"We have a bigger lead, but I'm not any more comfortable," A's manager Bob Melvin said before the game. "We have to finish this thing out. It's nice to win a series and gain some games, but until this thing's over, we have to play with the same intensity and the same focus we do every day."
But the A's looked flat in a 12-1 loss. Angels starter C.J. Wilson threw seven innings of one-run ball for his 11th career victory against Oakland.
On a positive note for Oakland, the Rangers lost as well, 6-2 to Tampa Bay, to shrink the A's magic number to seven to win the division and maintain their lead at 6 1/2 games. Monday was merely one off game that looks particularly jarring when following a stretch of games in which the A's had won 16 of their last 20 contests.
"There are going to be games like that over the course of a season," Melvin said.
Jarrod Parker did not resemble a starter who entered Monday the owner of a nine-game winning streak and 19-start unbeaten streak, the longest in Oakland history and the longest by an A's pitcher since Lefty Grove had a 21-start streak without a loss in 1931.
The second-year right-hander lasted just 4 1/3 innings -- his shortest outing since June 29 -- and received his first loss since May 22 at Texas. Parker was working on one extra day of rest after he was scratched from his start Sunday with an illness, so perhaps lingering side effects contributed to his allowing two first-inning runs, one more in the third and five in the fifth, when he was replaced by Jerry Blevins.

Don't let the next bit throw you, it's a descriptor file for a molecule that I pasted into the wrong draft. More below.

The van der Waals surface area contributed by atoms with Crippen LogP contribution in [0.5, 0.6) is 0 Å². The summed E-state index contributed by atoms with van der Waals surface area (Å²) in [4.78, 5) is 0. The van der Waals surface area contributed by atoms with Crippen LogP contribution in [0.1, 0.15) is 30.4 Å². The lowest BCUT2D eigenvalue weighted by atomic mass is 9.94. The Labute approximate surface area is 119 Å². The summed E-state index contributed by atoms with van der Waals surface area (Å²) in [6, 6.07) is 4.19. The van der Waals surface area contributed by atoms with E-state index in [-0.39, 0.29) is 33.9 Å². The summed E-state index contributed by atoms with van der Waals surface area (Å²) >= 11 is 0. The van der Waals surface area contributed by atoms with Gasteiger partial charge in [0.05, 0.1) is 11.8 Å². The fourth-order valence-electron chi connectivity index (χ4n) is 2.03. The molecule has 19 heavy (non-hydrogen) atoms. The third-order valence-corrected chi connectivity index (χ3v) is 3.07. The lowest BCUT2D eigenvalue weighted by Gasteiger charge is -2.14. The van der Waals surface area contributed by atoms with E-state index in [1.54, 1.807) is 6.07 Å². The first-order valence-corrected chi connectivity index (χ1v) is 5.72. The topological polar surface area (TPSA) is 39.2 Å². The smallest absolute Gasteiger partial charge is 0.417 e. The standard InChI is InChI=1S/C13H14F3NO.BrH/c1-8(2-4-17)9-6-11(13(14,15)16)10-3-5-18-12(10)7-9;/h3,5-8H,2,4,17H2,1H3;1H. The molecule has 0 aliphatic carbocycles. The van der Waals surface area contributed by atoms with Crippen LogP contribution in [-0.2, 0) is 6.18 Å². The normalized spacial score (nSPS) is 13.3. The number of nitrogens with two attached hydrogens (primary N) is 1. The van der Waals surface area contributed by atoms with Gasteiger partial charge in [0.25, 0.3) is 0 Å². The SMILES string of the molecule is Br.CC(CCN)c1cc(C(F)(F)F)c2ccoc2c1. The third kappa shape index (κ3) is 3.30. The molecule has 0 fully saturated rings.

"Pretty terrible, I think," Parker said, assessing his performance. "Take nothing away from them, they swung the bats well, but there weren't too many pitches that I executed."
Parker struggled to keep the ball low in the strike zone and his normally effective changeup lacked its normal flavor. Parker continually got behind in the count, and eventually the score, and couldn't recover.
Parker said his health, which had him vomiting just a day ago, was not responsible for his performance.
"I'm not going to put it on that or make an excuse," Parker said.
Added Melvin: "He was healthy. We just haven't seen him have an off night in quite some time. He's been awfully good for a long period of time. Just not his best stuff tonight."
Oakland's lone run came in the sixth, when Derek Norris singled in Josh Donaldson with a ground ball into center field. The A's were otherwise stifled by Wilson, who allowed four hits, walked three and struck out six.
Oakland's offense had batted .282 with a Major League-best 55 home runs and 136 extra-base hits in its previous 36 games before Monday.
"He's always good," Coco Crisp said of Wilson. "He mixes his pitches up well. It always helps to get some runs scored early, as well, but even with that, I think he did a good job of mixing up his pitches and he had good control today."
"We're just trying to throw a wrench in the works and keep everybody on the edge of their toes," Wilson said. "It's good television, I guess, when the season comes down to the last weekend."
The Angels have been just as hot as the A's as of late. They're 18-6 in their last 24 games and have won 15 of their last 18 on the road -- an unwelcome change of pace for an A's team that would prefer to play a cooler team as they begin their last homestand of the regular season.
"A loss is a loss," Melvin said. "We just got beat up. We didn't pitch very well, we didn't swing the bats well and they did both, so we just got beat and I don't think you take anything more from it than that. You just try to move on."